I will snap pics of bark and leaves on the other log tomorrow.

And, yes, Newbie1518, I will use it. I don’t know what for yet… Will depend on what actual wood I can get from these two little logs. Maybe a box or two? Maybe carve something? I will know when it’s dry and I can really look at it. But, whatever I do, I will try to take advantage fo the sunburn aspect for sure.

-- John F. SoCal transplant, chewer uppper of good wood

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Axis39

53 posts in 110 days


#5 posted 09-21-2019 10:53 PM

This is probably the best pic, showing leaves and bark:

-- John F. SoCal transplant, chewer uppper of good wood

View SMP's profile

SMP

1401 posts in 418 days


#6 posted 09-22-2019 12:01 AM

Leaves and bark remind me of pepper trees they use alot here in so cal as they can handle the climate. (The community next to ours is actually called “Pepperwood“)

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Axis39

53 posts in 110 days


#7 posted 09-22-2019 02:59 PM



Leaves and bark remind me of pepper trees they use alot here in so cal as they can handle the climate. (The community next to ours is actually called “Pepperwood“)

- SMP

Well, see that’s the funny thing, my daughter’s neighborhood is called Acacia something-or-other. And, they cut down any acacia trees (to replace them with palms and natural desert landscaping). I now live a little further west in a neighborhood called Aspen Creek… There are no aspens within miles and I haven’t seen ac reek locally, either! LOL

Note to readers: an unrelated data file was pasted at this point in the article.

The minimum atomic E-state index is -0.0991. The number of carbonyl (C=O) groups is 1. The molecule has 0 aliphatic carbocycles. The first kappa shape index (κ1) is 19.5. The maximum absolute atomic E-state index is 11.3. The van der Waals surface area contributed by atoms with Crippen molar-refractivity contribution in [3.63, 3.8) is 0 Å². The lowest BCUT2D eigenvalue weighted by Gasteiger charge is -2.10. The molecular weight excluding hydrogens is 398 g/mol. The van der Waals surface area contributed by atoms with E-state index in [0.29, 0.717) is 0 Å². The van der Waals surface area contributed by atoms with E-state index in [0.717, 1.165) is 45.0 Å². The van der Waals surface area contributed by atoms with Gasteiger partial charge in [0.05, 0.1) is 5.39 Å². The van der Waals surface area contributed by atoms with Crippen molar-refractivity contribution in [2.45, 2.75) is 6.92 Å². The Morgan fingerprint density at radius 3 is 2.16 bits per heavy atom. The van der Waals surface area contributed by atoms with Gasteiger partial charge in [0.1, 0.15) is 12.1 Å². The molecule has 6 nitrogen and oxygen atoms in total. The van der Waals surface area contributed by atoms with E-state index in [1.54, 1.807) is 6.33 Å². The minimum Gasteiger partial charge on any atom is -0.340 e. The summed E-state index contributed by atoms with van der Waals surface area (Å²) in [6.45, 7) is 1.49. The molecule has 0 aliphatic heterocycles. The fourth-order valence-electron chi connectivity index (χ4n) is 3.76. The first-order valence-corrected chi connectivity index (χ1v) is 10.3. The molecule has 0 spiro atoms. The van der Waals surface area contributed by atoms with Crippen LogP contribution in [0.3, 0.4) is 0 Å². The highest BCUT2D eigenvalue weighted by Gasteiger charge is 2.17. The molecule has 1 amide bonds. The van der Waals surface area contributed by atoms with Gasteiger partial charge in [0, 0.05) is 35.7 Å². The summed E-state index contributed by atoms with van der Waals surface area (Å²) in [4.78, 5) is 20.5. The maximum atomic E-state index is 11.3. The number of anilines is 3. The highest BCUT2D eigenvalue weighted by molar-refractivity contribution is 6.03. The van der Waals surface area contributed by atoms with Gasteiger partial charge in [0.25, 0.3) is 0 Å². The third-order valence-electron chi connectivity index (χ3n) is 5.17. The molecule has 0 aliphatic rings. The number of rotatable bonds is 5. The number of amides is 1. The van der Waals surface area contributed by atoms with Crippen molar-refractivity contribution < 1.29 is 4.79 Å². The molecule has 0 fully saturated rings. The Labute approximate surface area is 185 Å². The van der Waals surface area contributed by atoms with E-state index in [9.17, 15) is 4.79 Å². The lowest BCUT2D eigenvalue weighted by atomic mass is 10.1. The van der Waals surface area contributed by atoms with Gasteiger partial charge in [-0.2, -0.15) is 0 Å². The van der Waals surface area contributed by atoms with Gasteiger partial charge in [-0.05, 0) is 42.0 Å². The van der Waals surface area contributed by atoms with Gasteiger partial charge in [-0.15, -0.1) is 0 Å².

But, like I said, they had citrus trees growing in this space as well. But, I think this might be ‘golden wattle’, after looking at five or six different websites about wood. But, still nothing about UV/light sensitivity mentioned. I’d think as strongly as this stuff changes, it would be mentioned somewhere.

-- John F. SoCal transplant, chewer uppper of good wood

View CaptainKlutz's profile

CaptainKlutz

1898 posts in 2007 days


#8 posted 09-22-2019 06:42 PM

Comments:

1) Color change: Koa is actually Acacia Koa, sometimes called Hawaiian mahogany. Just like mahagany, it gets darker when exposed to UV? Your leaves are not like Koa tree, but there could be other Acacia species that darken as well.

2) Majority of acacia species are not good landscaping trees to use around pools, as they drop horrendous amounts of litter. Some species it is flowers, others seed pods; many it’s both. My point is: IF the tree was type of acacia, the spring/fall litter would be obvious to land owners. Ask about flower color, and seed pod type. If your flowers were white, might be earpod wattle instead of golden wattle?
If this was a pepper tree, the owners would know about tons of pepper seeds on ground too.

3) I can’t answer all the questions on this tree indentification site from your leaf pictures, maybe this can help?
https://www.discoverlife.org/mp/20q?guide=Trees

Cheers!

-- I'm an engineer not a woodworker, but I can randomly find useful tools and furniture inside a pile of lumber!

View wildwoodbybrianjohns's profile

wildwoodbybrianjohns

328 posts in 60 days


#9 posted 09-22-2019 07:28 PM

Apologies if I am being annoying or whatever, but those leaves look exactly like almond tree leaves. The bark im not sure about. I will post a photo or two tomorrow…

-- Wildwood by Brian Johns: It is wiser to find out, than to suppose (S. Clemens)